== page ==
The armaments industry that provides the Department of Defense’s weapon supply is “not adequately prepared” for any major regional conflicts, including a war with China in the Taiwan Strait, according to a study by the Center for Strategic and International Studies (CSIS).
The Washington, D.C.-based think tank found through a series of war games that the United States would quickly run out of munitions, particularly long-range, precision-guided munitions, if it ever faced a Taiwan Strait conflict. Outdated military contracting procedures and a sluggish bureaucracy are among the weaknesses that make it “extremely difficult for the United States to sustain a protracted conflict.”
The report took aim at the Foreign Military Sales program under President Joe Biden for failing to adapt to the current security environment and remaining “risk-averse, inefficient, and sluggish.” CSIS senior vice president Seth Jones, who wrote the report, is concerned that the problems with the industrial base are hurting the country’s ability to deter conflict in the Indo-Pacific region.
“How do you effectively deter if you don’t have sufficient stockpiles of the kinds of munitions you’re going to need for a China-Taiwan Strait kind of scenario?” Jones told the Wall Street Journal. “The bottom line is the defense industrial base, in my judgment, is not prepared for the security environment that now exists.”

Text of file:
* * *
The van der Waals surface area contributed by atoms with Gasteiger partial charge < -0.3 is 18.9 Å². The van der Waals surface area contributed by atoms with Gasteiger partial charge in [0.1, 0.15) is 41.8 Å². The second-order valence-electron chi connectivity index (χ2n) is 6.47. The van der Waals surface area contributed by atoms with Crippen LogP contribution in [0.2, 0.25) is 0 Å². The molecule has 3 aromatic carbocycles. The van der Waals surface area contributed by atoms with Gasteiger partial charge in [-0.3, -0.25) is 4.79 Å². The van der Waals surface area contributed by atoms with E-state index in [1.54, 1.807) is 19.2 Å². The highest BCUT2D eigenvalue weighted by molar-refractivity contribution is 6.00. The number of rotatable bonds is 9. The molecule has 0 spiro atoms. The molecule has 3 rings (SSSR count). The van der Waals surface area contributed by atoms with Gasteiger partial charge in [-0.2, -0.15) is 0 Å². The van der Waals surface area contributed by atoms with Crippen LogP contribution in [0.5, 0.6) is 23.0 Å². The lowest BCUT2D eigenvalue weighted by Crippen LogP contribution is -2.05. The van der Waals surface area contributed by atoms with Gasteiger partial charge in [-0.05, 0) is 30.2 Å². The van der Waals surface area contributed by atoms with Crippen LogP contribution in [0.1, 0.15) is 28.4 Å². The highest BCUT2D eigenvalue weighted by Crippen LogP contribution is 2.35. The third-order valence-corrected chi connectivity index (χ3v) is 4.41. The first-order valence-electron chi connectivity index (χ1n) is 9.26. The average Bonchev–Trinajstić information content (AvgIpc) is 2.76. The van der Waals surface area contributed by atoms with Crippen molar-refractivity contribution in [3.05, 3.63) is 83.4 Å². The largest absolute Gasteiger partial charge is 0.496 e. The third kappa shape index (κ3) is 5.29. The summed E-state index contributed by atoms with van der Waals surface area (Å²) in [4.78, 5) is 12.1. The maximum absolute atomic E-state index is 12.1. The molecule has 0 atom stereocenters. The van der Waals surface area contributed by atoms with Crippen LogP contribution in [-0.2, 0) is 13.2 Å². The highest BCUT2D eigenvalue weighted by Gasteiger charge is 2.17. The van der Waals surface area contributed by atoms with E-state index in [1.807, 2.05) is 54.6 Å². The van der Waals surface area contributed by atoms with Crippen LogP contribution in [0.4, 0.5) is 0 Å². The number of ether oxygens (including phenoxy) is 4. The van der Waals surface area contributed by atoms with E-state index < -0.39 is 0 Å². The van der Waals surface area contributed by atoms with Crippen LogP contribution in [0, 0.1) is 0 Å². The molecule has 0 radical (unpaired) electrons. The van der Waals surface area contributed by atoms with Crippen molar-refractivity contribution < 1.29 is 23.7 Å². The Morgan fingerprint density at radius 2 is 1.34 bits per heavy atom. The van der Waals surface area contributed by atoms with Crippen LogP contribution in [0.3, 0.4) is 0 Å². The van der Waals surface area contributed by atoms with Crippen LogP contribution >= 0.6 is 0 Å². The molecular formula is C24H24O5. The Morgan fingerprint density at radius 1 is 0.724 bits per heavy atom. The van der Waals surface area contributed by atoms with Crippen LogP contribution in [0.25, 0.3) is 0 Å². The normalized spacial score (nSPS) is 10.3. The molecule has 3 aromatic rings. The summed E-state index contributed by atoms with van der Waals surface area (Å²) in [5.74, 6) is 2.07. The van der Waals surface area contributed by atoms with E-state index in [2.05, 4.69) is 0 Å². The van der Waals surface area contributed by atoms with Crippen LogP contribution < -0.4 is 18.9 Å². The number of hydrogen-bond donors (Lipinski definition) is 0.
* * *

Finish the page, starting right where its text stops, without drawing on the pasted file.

The Biden administration’s military aid to Ukraine has exposed these major weaknesses, the study reports. The $27 billion worth of military supplies the United States has doled out to Ukraine has drained the U.S. munitions inventory to low levels, and defense manufacturers are not equipped to replenish them quickly, the Journal reports:
The number of Javelin shoulder-fired missiles sent to Ukraine since last August, for example, is equal to about seven years of production based on fiscal 2022 production rates, the study said.
The number of antiaircraft Stinger systems provided to Kyiv represent roughly the same number of systems exported abroad over the past 20 years, the study said. Meanwhile, the more than one million rounds of 155 mm ammunition sent to Ukraine by Washington has shrunk the U.S. military’s own supplies, which the study says are now considered low.
“The U.S. Department of Defense, in coordination with Congress, should develop a plan now that involves taking steps to streamline and improve production, acquisitions, replenishment, Foreign Military Sales, [International Traffic in Arms Regulations], and other policies and procedures,” the report’s summary says. “It is time to prepare for the era of competition that now exists.”
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